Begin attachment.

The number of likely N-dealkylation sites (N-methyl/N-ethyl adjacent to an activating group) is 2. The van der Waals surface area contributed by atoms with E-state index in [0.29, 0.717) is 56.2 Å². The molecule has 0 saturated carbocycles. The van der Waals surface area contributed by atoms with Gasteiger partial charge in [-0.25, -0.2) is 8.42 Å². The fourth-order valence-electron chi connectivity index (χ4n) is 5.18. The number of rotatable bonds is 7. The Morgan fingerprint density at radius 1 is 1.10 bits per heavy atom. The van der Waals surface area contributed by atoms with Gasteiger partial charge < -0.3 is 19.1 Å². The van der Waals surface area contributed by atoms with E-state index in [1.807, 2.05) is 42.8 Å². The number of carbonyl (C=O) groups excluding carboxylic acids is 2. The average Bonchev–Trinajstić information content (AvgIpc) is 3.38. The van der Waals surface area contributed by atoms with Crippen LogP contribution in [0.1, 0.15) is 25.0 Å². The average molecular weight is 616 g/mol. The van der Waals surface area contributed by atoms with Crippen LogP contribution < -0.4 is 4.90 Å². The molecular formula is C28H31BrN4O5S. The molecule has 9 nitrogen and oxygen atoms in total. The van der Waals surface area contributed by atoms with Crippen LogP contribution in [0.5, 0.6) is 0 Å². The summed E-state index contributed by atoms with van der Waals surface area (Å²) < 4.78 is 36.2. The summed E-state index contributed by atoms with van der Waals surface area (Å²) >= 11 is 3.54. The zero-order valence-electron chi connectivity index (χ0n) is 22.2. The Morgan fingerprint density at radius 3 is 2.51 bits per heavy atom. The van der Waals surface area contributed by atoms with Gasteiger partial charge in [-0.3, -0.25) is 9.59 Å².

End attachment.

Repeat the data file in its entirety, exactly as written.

The number of likely N-dealkylation sites (N-methyl/N-ethyl adjacent to an activating group) is 2. The van der Waals surface area contributed by atoms with E-state index in [0.29, 0.717) is 56.2 Å². The molecule has 0 saturated carbocycles. The van der Waals surface area contributed by atoms with Gasteiger partial charge in [-0.25, -0.2) is 8.42 Å². The fourth-order valence-electron chi connectivity index (χ4n) is 5.18. The number of rotatable bonds is 7. The Morgan fingerprint density at radius 1 is 1.10 bits per heavy atom. The van der Waals surface area contributed by atoms with Gasteiger partial charge < -0.3 is 19.1 Å². The van der Waals surface area contributed by atoms with E-state index in [1.807, 2.05) is 42.8 Å². The number of carbonyl (C=O) groups excluding carboxylic acids is 2. The average Bonchev–Trinajstić information content (AvgIpc) is 3.38. The van der Waals surface area contributed by atoms with Crippen LogP contribution in [0.1, 0.15) is 25.0 Å². The average molecular weight is 616 g/mol. The van der Waals surface area contributed by atoms with Crippen LogP contribution < -0.4 is 4.90 Å². The molecular formula is C28H31BrN4O5S. The molecule has 9 nitrogen and oxygen atoms in total. The van der Waals surface area contributed by atoms with Crippen LogP contribution in [0.5, 0.6) is 0 Å². The summed E-state index contributed by atoms with van der Waals surface area (Å²) < 4.78 is 36.2. The summed E-state index contributed by atoms with van der Waals surface area (Å²) >= 11 is 3.54. The zero-order valence-electron chi connectivity index (χ0n) is 22.2. The Morgan fingerprint density at radius 3 is 2.51 bits per heavy atom. The van der Waals surface area contributed by atoms with Gasteiger partial charge in [-0.3, -0.25) is 9.59 Å².